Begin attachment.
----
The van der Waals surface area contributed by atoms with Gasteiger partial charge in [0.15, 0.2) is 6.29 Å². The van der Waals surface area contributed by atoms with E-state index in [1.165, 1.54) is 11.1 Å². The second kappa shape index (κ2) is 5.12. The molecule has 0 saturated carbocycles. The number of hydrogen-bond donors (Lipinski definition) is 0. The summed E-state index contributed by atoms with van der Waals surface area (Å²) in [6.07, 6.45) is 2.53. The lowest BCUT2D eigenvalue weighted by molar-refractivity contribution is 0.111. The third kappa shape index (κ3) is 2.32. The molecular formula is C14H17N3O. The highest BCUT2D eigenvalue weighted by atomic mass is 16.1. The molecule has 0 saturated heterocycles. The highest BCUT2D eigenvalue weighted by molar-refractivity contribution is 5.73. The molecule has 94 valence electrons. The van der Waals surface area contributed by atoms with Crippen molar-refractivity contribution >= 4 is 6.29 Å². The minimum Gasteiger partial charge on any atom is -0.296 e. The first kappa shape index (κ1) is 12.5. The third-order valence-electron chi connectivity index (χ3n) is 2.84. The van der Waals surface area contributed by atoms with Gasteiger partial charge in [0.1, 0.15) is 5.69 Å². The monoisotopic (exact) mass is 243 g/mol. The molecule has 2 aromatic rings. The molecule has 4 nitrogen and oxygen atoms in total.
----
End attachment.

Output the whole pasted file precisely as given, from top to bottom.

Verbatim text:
The van der Waals surface area contributed by atoms with Gasteiger partial charge in [0.15, 0.2) is 6.29 Å². The van der Waals surface area contributed by atoms with E-state index in [1.165, 1.54) is 11.1 Å². The second kappa shape index (κ2) is 5.12. The molecule has 0 saturated carbocycles. The number of hydrogen-bond donors (Lipinski definition) is 0. The summed E-state index contributed by atoms with van der Waals surface area (Å²) in [6.07, 6.45) is 2.53. The lowest BCUT2D eigenvalue weighted by molar-refractivity contribution is 0.111. The third kappa shape index (κ3) is 2.32. The molecular formula is C14H17N3O. The highest BCUT2D eigenvalue weighted by atomic mass is 16.1. The molecule has 0 saturated heterocycles. The highest BCUT2D eigenvalue weighted by molar-refractivity contribution is 5.73. The molecule has 94 valence electrons. The van der Waals surface area contributed by atoms with Crippen molar-refractivity contribution >= 4 is 6.29 Å². The minimum Gasteiger partial charge on any atom is -0.296 e. The first kappa shape index (κ1) is 12.5. The third-order valence-electron chi connectivity index (χ3n) is 2.84. The van der Waals surface area contributed by atoms with Gasteiger partial charge in [0.1, 0.15) is 5.69 Å². The monoisotopic (exact) mass is 243 g/mol. The molecule has 2 aromatic rings. The molecule has 4 nitrogen and oxygen atoms in total.